In the late 1990s, a crisis began to develop in the Serbian province of Kosovo. Over the years, Albanians had moved into the province in a broad migration. By 1997, the province was overwhelmingly Albanian, although it had not only been historically part of Serbia but also its historical foundation. Nevertheless, the Albanians showed significant intentions of moving toward either a separate state or unification with Albania. Serbia moved to resist this, increasing its military forces and indicating an intention to crush the Albanian resistance.
There were many claims that the Serbians were repeating the crimes against humanity that were committed in Bosnia. The Americans and Europeans, burned by Bosnia, were eager to demonstrate their will. Arguing that something between crimes against humanity and genocide was under way — and citing reports that between 10,000 and 100,000 Kosovo Albanians were missing or had been killed — NATO launched a campaign designed to stop the killings. In fact, while some killings had taken place, the claims by NATO of the number already killed were false. NATO might have prevented mass murder in Kosovo. That is not provable. They did not, however, find that mass murder on the order of the numbers claimed had taken place. The war could be defended as a preventive measure, but the atmosphere under which the war was carried out overstated what had happened.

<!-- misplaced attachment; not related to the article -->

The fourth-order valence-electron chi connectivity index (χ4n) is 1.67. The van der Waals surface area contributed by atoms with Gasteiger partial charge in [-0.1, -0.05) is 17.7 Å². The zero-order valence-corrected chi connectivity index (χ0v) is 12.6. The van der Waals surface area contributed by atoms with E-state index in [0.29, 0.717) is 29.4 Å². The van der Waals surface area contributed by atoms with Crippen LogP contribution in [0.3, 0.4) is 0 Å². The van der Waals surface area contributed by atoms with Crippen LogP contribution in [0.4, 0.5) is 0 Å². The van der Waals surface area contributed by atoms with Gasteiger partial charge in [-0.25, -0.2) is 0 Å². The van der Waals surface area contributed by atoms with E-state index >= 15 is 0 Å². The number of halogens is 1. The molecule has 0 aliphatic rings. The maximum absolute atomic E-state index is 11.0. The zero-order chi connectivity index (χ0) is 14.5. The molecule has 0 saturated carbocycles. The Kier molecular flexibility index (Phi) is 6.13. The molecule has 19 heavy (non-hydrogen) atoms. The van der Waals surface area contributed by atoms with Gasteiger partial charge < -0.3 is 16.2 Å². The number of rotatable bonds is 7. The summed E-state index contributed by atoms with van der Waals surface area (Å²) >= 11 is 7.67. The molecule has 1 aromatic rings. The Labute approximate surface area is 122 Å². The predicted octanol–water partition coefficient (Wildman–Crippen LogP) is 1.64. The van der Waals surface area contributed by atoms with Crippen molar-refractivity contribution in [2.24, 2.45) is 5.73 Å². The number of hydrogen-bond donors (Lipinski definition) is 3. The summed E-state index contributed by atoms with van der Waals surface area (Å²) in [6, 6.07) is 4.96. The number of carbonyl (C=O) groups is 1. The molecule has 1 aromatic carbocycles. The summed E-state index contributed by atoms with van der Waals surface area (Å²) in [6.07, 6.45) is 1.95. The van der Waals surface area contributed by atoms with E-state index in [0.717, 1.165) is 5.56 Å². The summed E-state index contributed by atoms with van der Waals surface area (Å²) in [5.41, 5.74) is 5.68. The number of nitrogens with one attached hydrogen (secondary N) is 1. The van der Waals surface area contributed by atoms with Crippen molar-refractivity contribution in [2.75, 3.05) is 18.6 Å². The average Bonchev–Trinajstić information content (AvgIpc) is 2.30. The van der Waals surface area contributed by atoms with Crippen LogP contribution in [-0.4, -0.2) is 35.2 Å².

The campaign was carried out without U.N. sanction because of Russian and Chinese opposition. The Russians were particularly opposed, arguing that major crimes were not being committed and that Serbia was an ally of Russia and that the air assault was not warranted by the evidence. The United States and other European powers disregarded the Russian position. Far more important, they established the precedent that U.N. sanction was not needed to launch a war (a precedent used by George W. Bush in Iraq). Rather — and this is the vital point — they argued that NATO support legitimized the war.
This transformed NATO from a military alliance into a quasi-United Nations. What happened in Kosovo was that NATO took on the role of peacemaker, empowered to determine if intervention was necessary, allowed to make the military intervention, and empowered to determine the outcome. Conceptually, NATO was transformed from a military force into a regional multinational grouping with responsibility for maintenance of regional order, even within the borders of states that are not members. If the United Nations wouldn't support the action, the NATO Council was sufficient.
Since Russia was not a member of NATO, and since Russia denied the urgency of war, and since Russia was overruled, the bombing campaign against Kosovo created a crisis in relations with Russia. The Russians saw the attack as a unilateral attack by an anti-Russian alliance on a Russian ally, without sound justification. Then-Russian President Boris Yeltsin was not prepared to make this into a major confrontation, nor was he in a position to. The Russians did not so much acquiesce as concede they had no options.